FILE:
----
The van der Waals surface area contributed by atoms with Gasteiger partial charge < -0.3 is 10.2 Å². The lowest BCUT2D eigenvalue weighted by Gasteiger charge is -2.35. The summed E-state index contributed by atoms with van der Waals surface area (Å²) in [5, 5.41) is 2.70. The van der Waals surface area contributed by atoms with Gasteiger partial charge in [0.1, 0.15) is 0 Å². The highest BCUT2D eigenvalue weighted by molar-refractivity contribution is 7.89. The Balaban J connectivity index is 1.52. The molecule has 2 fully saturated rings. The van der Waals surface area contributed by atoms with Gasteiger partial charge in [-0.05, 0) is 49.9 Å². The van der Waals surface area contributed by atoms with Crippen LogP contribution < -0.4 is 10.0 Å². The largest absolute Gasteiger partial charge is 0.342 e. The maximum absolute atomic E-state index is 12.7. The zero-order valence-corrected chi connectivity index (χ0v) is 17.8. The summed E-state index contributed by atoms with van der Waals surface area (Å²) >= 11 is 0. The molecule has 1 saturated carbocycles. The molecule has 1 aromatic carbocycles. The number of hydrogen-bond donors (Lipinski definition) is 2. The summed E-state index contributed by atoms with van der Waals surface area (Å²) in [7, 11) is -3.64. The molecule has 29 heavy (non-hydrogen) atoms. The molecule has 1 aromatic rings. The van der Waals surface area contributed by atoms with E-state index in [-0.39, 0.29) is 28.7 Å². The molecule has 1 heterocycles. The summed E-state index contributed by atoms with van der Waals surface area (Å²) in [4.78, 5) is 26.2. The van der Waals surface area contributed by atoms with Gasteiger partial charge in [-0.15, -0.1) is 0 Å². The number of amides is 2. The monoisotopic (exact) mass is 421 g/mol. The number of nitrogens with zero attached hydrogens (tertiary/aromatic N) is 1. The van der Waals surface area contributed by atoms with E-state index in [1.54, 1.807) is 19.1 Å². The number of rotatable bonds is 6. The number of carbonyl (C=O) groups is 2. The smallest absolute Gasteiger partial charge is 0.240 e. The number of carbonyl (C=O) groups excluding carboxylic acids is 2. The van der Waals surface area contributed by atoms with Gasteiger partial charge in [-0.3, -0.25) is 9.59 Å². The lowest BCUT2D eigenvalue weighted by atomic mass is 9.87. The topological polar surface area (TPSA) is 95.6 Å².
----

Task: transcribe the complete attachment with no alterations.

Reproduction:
The van der Waals surface area contributed by atoms with Gasteiger partial charge < -0.3 is 10.2 Å². The lowest BCUT2D eigenvalue weighted by Gasteiger charge is -2.35. The summed E-state index contributed by atoms with van der Waals surface area (Å²) in [5, 5.41) is 2.70. The van der Waals surface area contributed by atoms with Gasteiger partial charge in [0.1, 0.15) is 0 Å². The highest BCUT2D eigenvalue weighted by molar-refractivity contribution is 7.89. The Balaban J connectivity index is 1.52. The molecule has 2 fully saturated rings. The van der Waals surface area contributed by atoms with Gasteiger partial charge in [-0.05, 0) is 49.9 Å². The van der Waals surface area contributed by atoms with Crippen LogP contribution < -0.4 is 10.0 Å². The largest absolute Gasteiger partial charge is 0.342 e. The maximum absolute atomic E-state index is 12.7. The zero-order valence-corrected chi connectivity index (χ0v) is 17.8. The summed E-state index contributed by atoms with van der Waals surface area (Å²) >= 11 is 0. The molecule has 1 saturated carbocycles. The molecule has 1 aromatic carbocycles. The number of hydrogen-bond donors (Lipinski definition) is 2. The summed E-state index contributed by atoms with van der Waals surface area (Å²) in [7, 11) is -3.64. The molecule has 29 heavy (non-hydrogen) atoms. The molecule has 1 aromatic rings. The van der Waals surface area contributed by atoms with E-state index in [-0.39, 0.29) is 28.7 Å². The molecule has 1 heterocycles. The summed E-state index contributed by atoms with van der Waals surface area (Å²) in [4.78, 5) is 26.2. The van der Waals surface area contributed by atoms with Gasteiger partial charge in [-0.15, -0.1) is 0 Å². The number of amides is 2. The monoisotopic (exact) mass is 421 g/mol. The number of nitrogens with zero attached hydrogens (tertiary/aromatic N) is 1. The van der Waals surface area contributed by atoms with E-state index in [1.54, 1.807) is 19.1 Å². The number of rotatable bonds is 6. The number of carbonyl (C=O) groups is 2. The smallest absolute Gasteiger partial charge is 0.240 e. The number of carbonyl (C=O) groups excluding carboxylic acids is 2. The van der Waals surface area contributed by atoms with Gasteiger partial charge in [-0.3, -0.25) is 9.59 Å². The lowest BCUT2D eigenvalue weighted by atomic mass is 9.87. The topological polar surface area (TPSA) is 95.6 Å².